“If our condition were truly happy, we would not need diversion from thinking of it in order to make ourselves happy. ”
The German language has provided English with a huge inventory of words, many of them pertaining to music, science, and politics, thanks to the influence of German-speaking people on those areas of human endeavor. Here are some of the more useful German terms borrowed into English.
1. Achtung (“attention”): an imperative announcement used to obtain someone’s attention
2. Angst (“anxiety”): a feeling of apprehension
3. Blitz (“lightning”): used only literally in German, but in English refers to a sudden movement, such as a rush in a contact sport
4. Carabiner (“rifle”): an equivalent of the English word carbine, this truncation of karabinerhaken (“riflehook”) refers to a metal loop originally employed with ropes in mountaineering, rock climbing, and other sports and activities but now widely employed for more general uses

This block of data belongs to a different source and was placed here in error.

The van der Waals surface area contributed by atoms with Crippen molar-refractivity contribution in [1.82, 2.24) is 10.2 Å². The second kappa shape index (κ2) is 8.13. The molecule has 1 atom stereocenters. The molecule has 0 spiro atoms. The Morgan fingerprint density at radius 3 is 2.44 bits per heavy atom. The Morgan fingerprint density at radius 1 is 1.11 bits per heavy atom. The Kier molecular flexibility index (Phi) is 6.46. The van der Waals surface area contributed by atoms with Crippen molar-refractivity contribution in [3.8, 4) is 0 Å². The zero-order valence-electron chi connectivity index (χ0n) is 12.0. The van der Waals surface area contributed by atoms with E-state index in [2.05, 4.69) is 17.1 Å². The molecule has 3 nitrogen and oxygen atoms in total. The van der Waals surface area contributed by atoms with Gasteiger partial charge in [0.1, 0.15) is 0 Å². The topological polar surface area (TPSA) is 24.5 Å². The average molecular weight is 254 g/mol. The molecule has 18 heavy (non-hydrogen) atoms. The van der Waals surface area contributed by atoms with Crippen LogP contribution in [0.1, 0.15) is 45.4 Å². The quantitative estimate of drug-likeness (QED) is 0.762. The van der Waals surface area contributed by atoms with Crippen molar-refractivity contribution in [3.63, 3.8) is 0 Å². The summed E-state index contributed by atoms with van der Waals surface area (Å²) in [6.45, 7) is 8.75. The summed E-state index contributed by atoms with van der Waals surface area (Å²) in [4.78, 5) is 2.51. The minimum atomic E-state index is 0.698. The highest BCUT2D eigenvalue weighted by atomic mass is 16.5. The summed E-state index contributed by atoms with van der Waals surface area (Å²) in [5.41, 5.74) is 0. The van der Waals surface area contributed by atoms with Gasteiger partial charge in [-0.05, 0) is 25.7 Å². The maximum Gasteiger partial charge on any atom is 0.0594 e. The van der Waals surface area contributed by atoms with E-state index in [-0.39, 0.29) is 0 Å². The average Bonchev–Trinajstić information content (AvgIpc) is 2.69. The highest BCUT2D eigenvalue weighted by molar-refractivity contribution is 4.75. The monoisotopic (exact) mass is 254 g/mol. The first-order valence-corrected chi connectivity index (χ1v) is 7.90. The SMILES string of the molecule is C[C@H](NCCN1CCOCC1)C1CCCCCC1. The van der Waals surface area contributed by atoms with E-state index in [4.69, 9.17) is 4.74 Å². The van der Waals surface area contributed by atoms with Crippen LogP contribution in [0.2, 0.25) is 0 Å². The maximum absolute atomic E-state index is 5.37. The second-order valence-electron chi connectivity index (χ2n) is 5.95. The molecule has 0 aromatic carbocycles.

5. Delicatessen (“delicate eating”): a restaurant or food shop selling meats, cheeses, and delicacies
6. Doppelgänger (“double-goer”): in German, refers to a look-alike, but in English, the primary connotation is of a supernatural phenomenon — either a spirit or a duplicate person
There is no exception to the rule that every rule has an exception. –James Thurber, writer and cartoonist (1894-1961)
Too often, look and feel, color scheme, layout, and identity are presented as solutions to problems discussed in these conversations long before regard is given to other less-aesthetic issues that may very well be the root of the problem. The old warning against treating symptom rather than cause comes to mind.
– Cameron Moll
Modern English is the Wal-Mart of languages: convenient, huge, hard to avoid, superficially friendly, and devouring all rivals in its eagerness to expand. -Mark Abley, journalist (b. 1955)
Languages differ essentially in what they must convey and not in what they may convey. -Roman Jakobson, linguist (1896-1982)